Corp Comm Connects

Community gardens help residents know where food comes from
July 8, 2016
Simon Martin

Over the past decade, people have started to care more and more about where their food comes from and what’s in it. 

Evidence for this trend can be seen in the proliferation of farmers markets and specialty grocery stores that focus on natural, unprocessed food.

Another way people across our increasingly urbanized region are tapping into the desire to “get back to the land” is through community gardens, which are sprouting up in every municipality.

A trip to the Newmarket Community Garden shows why they have become so popular.

Tucked away off Mulock Drive, across the road from Newmarket High School, the garden is a bed of activity on a sunny Monday morning.

Joseph and Mary Kwon hose down their eggplant that is bathing in the blistering hot sun.

The couple, who is of Korean origin, have lived in Newmarket for nine years.

Taking the plunge into the community garden world was as simple as walking through the doors of the civic centre, just down the street. 

“I just went to the town to apply,” Mary said.

The Kwons have had their plot for the past two years and are pleased with the results. This year, their bean, tomato, eggplant, zucchini and pepper plants look robust and healthy as they crane up toward the sun. It looks as if this family will get a good yield.

While many people ask why community gardens are necessary when families could plant privately in their own backyards, Mary said the open field where her garden is located is perfect.

“The plants grow big and happier here because there is more sun,” she said.

A little way down the garden, Heidi Van Hoogmoed arrives at her plot by bicycle and starts to get rid of pesky weeds. A Newmarket resident for 16 years, Van Hoogmoed said she enjoys the peacefulness, yet social aspect of the spot.

“I love being in the open space,” she said.

An added benefit of being surrounded by 105 garden plots maintained by others is you learn a lot, Van Hoogmoed said. 

“I love meeting the people here,” she said.

One of the people Van Hoogmoed greets at the garden is 90-year-old Mohammad Ayyoubi.

His plot is marked by two wooden chairs. Perched on the chair at the south of his plot, Ayyoubi severs a garlic head from its stock with a knife. The intoxicating odour from the plant wafts into the hot air.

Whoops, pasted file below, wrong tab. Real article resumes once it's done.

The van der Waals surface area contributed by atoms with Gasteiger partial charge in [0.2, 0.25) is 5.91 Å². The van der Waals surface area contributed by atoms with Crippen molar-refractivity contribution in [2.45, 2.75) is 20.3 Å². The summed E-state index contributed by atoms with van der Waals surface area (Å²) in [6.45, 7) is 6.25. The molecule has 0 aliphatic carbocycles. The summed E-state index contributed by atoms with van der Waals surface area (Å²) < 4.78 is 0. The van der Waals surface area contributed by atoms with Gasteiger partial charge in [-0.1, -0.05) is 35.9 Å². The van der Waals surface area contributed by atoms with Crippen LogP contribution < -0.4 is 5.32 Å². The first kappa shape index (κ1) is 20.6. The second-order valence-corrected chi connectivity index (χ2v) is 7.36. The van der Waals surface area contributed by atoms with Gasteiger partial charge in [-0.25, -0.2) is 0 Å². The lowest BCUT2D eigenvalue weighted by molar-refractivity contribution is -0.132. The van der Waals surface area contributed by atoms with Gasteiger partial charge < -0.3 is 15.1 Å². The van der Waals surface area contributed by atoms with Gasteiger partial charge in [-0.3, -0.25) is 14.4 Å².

“The garlic is ready. It’s fresh,” Ayyoubi said, sitting in his chair.

He came to Canada from Afghanistan 18 years ago and has lived in Newmarket for 11 years.

He tries to make it to his place in the centre of the garden most days to tend to his plot.

“It’s gorgeous here,” he said.

While the popularity of community gardens has spiked in recent years, executive director of the York Region Food Network, Joan Stonehocker, said they are not a new concept.

“We have been doing community gardens since the early ’90s,” she said.  

The demand for community gardens, though, has never been greater. Even after expanding the Newmarket location by 22 plots this year, Stonehocker said there is still a two-year waiting list to get a plot in the Newmarket and Aurora community gardens, with which the foot network is partnered.

“A lot of people want to start to grow their own food,” she said.

A new community garden opened up on London Road and Main Street earlier this year with help from the Town of Newmarket. 

“It’s a great place to get started in community gardening,” she said.

The concept of the London Road location is a little different than the Newmarket and Aurora locations because there are no individual plots.

“It’s share the work, share the harvest,” she said.

A group of volunteers recently went out to the new location to plant and label seeds.

“It’s going back to the basic principle of working together as a true closely-knitted community for the common good, and I think that’s beautiful,” said volunteer Sylvie Yeghiaian.

Stonehocker encourages residents who want to see more community gardens in their town to voice that desire to their municipalities.

While community gardens are popular, they still garner vocal opposition, depending on the location. Aurora has tried to implement community gardens in some parks over the past few years only to back down when faced with resistance.

Aurora council, for example, voted against a neighbourhood garden at McMahon Park last year. While 45 residents supported the establishment of a neighbourhood garden, 41 voted against it in a public survey.

The establishment of a community garden also has been in the discussion of Mavrinac Park but, again, there has been opposition. It remains to be seen if it will be part of the plan.

Stonehocker wishes residents could see community gardens are much more than just growing food.

“It’s about sharing. It’s a way to learn. It brings people together,” she said. “ They share food and recipes.”

A community garden is also a great tool to help children learn and appreciate food in its natural, fresh state and pique their interest in cooking.

Christine Stewart, director of the Network North Collaborative in East Gwillimbury, helped work to establish a garden at Robert Munsch Public School in Mount Albert, along with teachers and students.

“It’s about promoting healthy eating,” she said. “You can control what goes on your plant; you are not using chemicals,” 

It’s important for children to see a seed turn into something on their dinner table.

At Robert Munsch Public School, there is a schedule students follow to maintain the garden, Stewart explained.

“It’s about partnerships, friendships and healthy eating,” she said.